Moreno shows that the government--motivated by its own ideological visions and pressure from interest groups--also played a significant regulatory role. A fascinating chapter on the professionalization of Mexican advertising broaches the theme of government control. During the 1920s, Mexican advertising representatives formed the National Association of Advertising (ANP) to professionalize their industry broadly along the lines of their U.S. counterparts. But a 1943 government regulation, which made the licenciatura degree the hallmark of professional status, worked against the ANP. However, this regulation did not thwart the ANP's bid to legitimize its profession, for the association established schools and certification independent of the government. Other conflicts between the ANP and the government revolved around acceptable content of ads. Public officials, responding to conservative interests, sought to uphold morality in advertising (by, for example, restricting the use of female sexuality as a marketing device). Government officials also regulated, and even competed with, retailers. Working on behalf of consumers in the 1930s and 1940s, the government restricted retailers' practice of issuing trading stamps and also created government distribution centers that gave consumers an alternative to private retailers. The government also regulated international trade to promote national production (for example, the government imposed import restrictions, and foreign retailers such as Sears complied).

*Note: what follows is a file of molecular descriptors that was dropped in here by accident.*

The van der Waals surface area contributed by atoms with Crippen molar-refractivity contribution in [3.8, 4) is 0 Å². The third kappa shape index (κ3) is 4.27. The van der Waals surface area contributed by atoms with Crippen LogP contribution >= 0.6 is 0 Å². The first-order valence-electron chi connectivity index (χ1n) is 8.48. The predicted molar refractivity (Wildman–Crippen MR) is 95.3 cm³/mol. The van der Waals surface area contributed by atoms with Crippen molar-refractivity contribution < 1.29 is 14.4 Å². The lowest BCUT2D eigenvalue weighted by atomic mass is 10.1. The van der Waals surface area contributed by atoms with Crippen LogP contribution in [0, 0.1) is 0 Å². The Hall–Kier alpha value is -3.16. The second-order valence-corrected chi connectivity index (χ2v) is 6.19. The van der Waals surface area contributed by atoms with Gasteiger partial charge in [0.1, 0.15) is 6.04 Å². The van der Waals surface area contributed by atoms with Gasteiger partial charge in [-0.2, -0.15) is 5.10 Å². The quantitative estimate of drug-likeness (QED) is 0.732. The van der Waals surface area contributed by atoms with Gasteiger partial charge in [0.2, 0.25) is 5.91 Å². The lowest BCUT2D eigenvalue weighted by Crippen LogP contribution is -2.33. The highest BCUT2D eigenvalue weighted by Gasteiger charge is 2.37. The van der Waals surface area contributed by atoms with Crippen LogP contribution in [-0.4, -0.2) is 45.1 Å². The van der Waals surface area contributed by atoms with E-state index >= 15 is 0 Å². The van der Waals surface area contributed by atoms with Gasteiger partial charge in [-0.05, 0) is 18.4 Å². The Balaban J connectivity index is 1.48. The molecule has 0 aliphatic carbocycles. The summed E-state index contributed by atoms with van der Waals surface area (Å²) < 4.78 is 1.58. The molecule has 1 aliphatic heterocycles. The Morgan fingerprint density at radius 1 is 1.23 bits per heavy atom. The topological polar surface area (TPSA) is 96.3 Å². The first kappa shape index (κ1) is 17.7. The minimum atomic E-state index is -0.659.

As the title suggests, Moreno's work highlights foreigners, especially U.S. interests. Moreno maintains that foreigners' success depended, in part, on their ability to adjust to Mexican nationalist post-revolutionary culture. Moreno's chapters on the retailer Sears and the ad agency of Walter J. Thomson support this claim. Despite Thomson's excellent reputation and past successes, his agency in Mexico City operated at a loss for the first five years. Moreno contends that Thomson's unwillingness to adapt to Mexican business culture, as evidenced, for example, by the New York corporate headquarters' control over Mexican operations and hiring North American managers for the Mexico City office, accounted for initial failures. Sears's department stores in Mexico (especially Mexico City), in contrast, had great financial success from opening day, in part, owing to the retailer's utilization of popular Mexican symbols (two examples: Sears' grand opening in Mexico City included a religious ceremony and the department store embraced Mexican nationalism by relying on local suppliers). A commonality between the two cases is that both Sears and Thomson eventually used their Mexico City operations as bases and models in their expansions into other regions of Latin America. Another chapter examines the foreign-national connection in the distinct context of the global geo-politics of World War II. Moreno shows that North American advertisers--by stepping up their pro-Allies and anti-Axis consumer ad campaigns in Mexico--worked in tandem with U.S. government agencies (particularly the Office of Inter-American Affairs) to promote pan-American unity and thereby minimize Germany's influence and appeal in Mexico. Not only did these American companies' ads make sense from a geo-political perspective, but also a business outlook.